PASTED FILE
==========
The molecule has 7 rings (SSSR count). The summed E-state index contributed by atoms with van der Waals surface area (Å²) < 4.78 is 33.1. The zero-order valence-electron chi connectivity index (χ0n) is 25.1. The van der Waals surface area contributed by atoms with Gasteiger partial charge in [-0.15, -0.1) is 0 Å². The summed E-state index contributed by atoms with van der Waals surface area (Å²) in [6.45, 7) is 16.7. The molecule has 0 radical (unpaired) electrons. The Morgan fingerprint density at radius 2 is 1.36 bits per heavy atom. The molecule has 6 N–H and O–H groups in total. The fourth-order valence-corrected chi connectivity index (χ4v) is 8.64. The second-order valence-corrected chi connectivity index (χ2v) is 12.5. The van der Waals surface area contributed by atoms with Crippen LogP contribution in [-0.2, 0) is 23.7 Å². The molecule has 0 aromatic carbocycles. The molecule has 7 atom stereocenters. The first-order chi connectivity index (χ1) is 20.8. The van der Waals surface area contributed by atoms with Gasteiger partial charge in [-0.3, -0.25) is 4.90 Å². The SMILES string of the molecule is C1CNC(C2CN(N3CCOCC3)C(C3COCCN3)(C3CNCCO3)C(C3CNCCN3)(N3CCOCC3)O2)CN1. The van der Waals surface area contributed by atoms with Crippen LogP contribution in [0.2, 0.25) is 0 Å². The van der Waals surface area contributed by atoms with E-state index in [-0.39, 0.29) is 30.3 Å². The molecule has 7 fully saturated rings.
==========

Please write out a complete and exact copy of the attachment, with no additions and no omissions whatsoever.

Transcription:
The molecule has 7 rings (SSSR count). The summed E-state index contributed by atoms with van der Waals surface area (Å²) < 4.78 is 33.1. The zero-order valence-electron chi connectivity index (χ0n) is 25.1. The van der Waals surface area contributed by atoms with Gasteiger partial charge in [-0.15, -0.1) is 0 Å². The summed E-state index contributed by atoms with van der Waals surface area (Å²) in [6.45, 7) is 16.7. The molecule has 0 radical (unpaired) electrons. The Morgan fingerprint density at radius 2 is 1.36 bits per heavy atom. The molecule has 6 N–H and O–H groups in total. The fourth-order valence-corrected chi connectivity index (χ4v) is 8.64. The second-order valence-corrected chi connectivity index (χ2v) is 12.5. The van der Waals surface area contributed by atoms with Crippen LogP contribution in [-0.2, 0) is 23.7 Å². The molecule has 0 aromatic carbocycles. The molecule has 7 atom stereocenters. The first-order chi connectivity index (χ1) is 20.8. The van der Waals surface area contributed by atoms with Gasteiger partial charge in [-0.3, -0.25) is 4.90 Å². The SMILES string of the molecule is C1CNC(C2CN(N3CCOCC3)C(C3COCCN3)(C3CNCCO3)C(C3CNCCN3)(N3CCOCC3)O2)CN1. The van der Waals surface area contributed by atoms with Crippen LogP contribution in [0.2, 0.25) is 0 Å². The van der Waals surface area contributed by atoms with E-state index in [-0.39, 0.29) is 30.3 Å². The molecule has 7 fully saturated rings.